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Interior designer Kimberely Renner purchased a pair of run-down duplexes in Austin, Texas, then set about renovating and painting to turn the space into a light, bright, unified home for her family.
Renner made the light installation at the top of the stairwell, opposite, out of fishing line, ceiling-mounted lights, and vintage postcards, which she collects. "I only used ones that were stamped and postmarked, with a message," Renner says. "To me, the messages are the important part."
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The Laundry Room
As part of the renovation, Renner built a laundry room on the first floor, which is handy for a family with two young boys. The 1950s cabinets were salvaged from another renovation project Renner had been working on; the bright-orange doorway adds zing.
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As in the rest of the house, Renner covered the walls in the stairwell with shiplap, for a contemporary yet homey feel. Here she poses with her husband, Dan, and their children, Pace (on the right) and Thompson. "They visited the job site often," Renner says. "So by the time we moved in, the house was very familiar to them."
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The Breakfast Room
In the breakfast-bar area, above, dishes and cocktail essentials are within easy reach on an industrial cart. A custom-built sink makes mixing drinks a cinch. The Thonet chairs and the school light are vintage finds. Four colorful woodcut prints by artist Ann Conner pop against the slick gray walls.
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The Living Room
For the living room, Renner reupholstered a pair of wing chairs in a striped fabric. "I couldn't find any fabric with a wide enough stripe, so I pieced together my own using strips of black and white Sunbrella," she says. The outdoor fabric is particularly durable.
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Living Room Details
The wing chairs pair with other stately looking pieces, such as a brown leather Chesterfield sofa and a brass Crate & Barrel table lamp. Lighthearted accents, such as the pillow with a pointing hand and the bird sculpture, keep the room from appearing too formal.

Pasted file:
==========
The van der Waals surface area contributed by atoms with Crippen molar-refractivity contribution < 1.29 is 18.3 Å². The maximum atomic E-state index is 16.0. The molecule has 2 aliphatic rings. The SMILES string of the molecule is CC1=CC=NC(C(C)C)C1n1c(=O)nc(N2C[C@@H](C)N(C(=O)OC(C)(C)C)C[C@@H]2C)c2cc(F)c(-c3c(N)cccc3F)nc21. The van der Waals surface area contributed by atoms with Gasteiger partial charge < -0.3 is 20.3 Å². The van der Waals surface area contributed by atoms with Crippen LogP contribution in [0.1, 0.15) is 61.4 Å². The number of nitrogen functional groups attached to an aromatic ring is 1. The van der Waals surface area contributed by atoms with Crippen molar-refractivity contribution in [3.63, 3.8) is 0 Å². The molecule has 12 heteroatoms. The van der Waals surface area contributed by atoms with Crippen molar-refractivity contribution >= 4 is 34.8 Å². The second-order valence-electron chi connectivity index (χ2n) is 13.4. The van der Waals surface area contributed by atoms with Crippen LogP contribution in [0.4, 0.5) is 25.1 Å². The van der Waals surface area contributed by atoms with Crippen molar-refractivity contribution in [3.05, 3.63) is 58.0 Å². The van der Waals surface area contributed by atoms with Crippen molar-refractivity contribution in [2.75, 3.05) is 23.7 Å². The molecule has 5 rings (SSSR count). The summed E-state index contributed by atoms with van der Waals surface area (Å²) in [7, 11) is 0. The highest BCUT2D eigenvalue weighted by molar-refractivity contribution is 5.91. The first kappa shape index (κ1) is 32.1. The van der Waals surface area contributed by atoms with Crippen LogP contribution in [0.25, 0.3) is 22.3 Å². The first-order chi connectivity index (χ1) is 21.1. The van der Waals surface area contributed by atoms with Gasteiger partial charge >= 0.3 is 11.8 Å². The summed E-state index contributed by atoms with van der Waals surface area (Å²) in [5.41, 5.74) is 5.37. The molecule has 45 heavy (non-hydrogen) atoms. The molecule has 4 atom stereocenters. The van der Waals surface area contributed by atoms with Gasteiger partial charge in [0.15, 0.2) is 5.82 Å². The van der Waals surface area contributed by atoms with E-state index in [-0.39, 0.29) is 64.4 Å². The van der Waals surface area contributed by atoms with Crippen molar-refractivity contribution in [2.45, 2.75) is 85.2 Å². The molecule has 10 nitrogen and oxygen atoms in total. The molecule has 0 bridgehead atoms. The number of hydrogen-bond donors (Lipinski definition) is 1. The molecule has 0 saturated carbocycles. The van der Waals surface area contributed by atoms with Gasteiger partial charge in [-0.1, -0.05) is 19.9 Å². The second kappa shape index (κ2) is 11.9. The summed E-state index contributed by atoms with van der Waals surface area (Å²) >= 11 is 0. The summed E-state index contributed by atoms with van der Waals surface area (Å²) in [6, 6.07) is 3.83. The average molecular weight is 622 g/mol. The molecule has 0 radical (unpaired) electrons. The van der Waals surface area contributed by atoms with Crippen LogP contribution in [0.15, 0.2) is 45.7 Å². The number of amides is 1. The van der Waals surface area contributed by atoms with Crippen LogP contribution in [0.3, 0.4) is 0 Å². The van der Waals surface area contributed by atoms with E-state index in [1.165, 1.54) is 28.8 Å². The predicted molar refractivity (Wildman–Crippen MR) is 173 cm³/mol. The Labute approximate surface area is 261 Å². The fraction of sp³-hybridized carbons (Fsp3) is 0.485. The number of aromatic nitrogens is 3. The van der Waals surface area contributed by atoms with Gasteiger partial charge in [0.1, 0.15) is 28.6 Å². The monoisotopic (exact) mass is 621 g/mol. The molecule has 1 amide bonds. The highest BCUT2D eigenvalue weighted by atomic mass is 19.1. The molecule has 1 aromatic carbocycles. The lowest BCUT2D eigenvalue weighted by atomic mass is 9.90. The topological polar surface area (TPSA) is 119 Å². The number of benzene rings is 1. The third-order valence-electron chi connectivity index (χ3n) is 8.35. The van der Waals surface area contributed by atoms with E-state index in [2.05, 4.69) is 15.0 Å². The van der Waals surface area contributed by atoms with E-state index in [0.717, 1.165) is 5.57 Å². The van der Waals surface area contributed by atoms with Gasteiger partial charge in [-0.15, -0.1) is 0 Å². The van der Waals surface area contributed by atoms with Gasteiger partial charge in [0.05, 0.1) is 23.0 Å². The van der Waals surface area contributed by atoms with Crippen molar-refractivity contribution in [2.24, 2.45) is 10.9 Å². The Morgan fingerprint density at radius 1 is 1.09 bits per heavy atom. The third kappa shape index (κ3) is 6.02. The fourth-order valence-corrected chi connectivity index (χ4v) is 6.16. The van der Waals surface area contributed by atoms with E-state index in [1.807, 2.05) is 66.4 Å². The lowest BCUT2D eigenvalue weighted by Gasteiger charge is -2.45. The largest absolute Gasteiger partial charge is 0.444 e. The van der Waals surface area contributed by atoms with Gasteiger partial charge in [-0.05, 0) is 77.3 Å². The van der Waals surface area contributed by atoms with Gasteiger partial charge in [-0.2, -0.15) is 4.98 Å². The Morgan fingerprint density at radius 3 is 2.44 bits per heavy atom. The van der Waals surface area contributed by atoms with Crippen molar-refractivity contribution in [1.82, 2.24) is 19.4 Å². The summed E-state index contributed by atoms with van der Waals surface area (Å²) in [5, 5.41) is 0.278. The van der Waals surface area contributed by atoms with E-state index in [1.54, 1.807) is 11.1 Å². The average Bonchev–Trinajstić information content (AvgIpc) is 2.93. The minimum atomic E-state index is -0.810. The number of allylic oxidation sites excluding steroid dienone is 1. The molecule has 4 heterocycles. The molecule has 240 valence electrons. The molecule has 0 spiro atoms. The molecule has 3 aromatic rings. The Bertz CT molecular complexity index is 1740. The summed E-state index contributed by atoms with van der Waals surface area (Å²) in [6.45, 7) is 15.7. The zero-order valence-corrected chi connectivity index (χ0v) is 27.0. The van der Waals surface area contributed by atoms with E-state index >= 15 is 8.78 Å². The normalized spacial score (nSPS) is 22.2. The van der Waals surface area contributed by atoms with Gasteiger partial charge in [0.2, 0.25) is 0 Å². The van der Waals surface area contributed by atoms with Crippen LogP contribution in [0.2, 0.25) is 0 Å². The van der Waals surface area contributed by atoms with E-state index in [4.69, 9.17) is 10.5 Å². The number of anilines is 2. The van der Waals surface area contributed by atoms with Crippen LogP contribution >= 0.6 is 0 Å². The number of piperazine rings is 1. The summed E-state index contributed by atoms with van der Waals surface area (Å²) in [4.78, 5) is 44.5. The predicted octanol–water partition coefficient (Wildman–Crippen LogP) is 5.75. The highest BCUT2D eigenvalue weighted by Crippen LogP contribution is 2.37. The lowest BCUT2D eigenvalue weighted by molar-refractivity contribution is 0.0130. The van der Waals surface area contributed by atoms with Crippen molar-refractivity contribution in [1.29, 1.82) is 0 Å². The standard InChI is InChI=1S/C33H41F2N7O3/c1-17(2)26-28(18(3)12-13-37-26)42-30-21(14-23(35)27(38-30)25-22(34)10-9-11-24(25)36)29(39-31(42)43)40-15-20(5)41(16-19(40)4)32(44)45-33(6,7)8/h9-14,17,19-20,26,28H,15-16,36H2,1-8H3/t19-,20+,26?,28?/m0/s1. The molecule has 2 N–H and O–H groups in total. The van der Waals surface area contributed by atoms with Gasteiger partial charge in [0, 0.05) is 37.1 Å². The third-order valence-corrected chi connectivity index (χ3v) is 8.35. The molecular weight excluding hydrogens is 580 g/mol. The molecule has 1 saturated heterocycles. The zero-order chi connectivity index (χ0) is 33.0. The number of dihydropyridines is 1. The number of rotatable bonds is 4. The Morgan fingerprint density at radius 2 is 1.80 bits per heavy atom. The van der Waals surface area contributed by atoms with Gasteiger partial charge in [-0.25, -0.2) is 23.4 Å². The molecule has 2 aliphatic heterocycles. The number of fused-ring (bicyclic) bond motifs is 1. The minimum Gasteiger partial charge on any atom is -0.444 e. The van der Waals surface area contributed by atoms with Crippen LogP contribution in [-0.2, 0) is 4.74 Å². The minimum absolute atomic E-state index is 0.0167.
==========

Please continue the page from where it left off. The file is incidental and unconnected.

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The Dining Room
A low wall between the sitting and dining areas, above, partitions the spaces without making them feel closed in. In the dining area, Renner decorated with a mix of vintage (a table by Milo Baughman), new (a brass Circa Lighting chandelier), and DIY pieces (bookcases constructed out of cinderblocks, dorm room-style).
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A 25-foot-long counter stretches across the galley kitchen, right. "It's efficient for cooking, but also long enough to serve as a buffet," Renner says. Reproduction library-style lights illuminate the counter; the steel cabinets and shelving were custom-made by Renner's brother, Cole Thompson.
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The master bath has a sense of whimsy, thanks to an orange steel vanity custom-made by local craftsman Frank Scaglione and a print by Austin artist Tom Druecker.
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For her sons' bathroom, Renner designed a red cross from tiles above the tub ("It's their first-aid station," she says) and covered the floors in black rubber, which is virtually indestructible.
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Renner repurposed vintage roll-up maps as wallpaper on one side of her sons' room, opposite. Other walls are covered in cork so Thompson and Pace can pin up whatever they want. "They have lots of artwork, awards, and memorabilia they like to display," Renner says. The desk came from an office-supply salvage sale.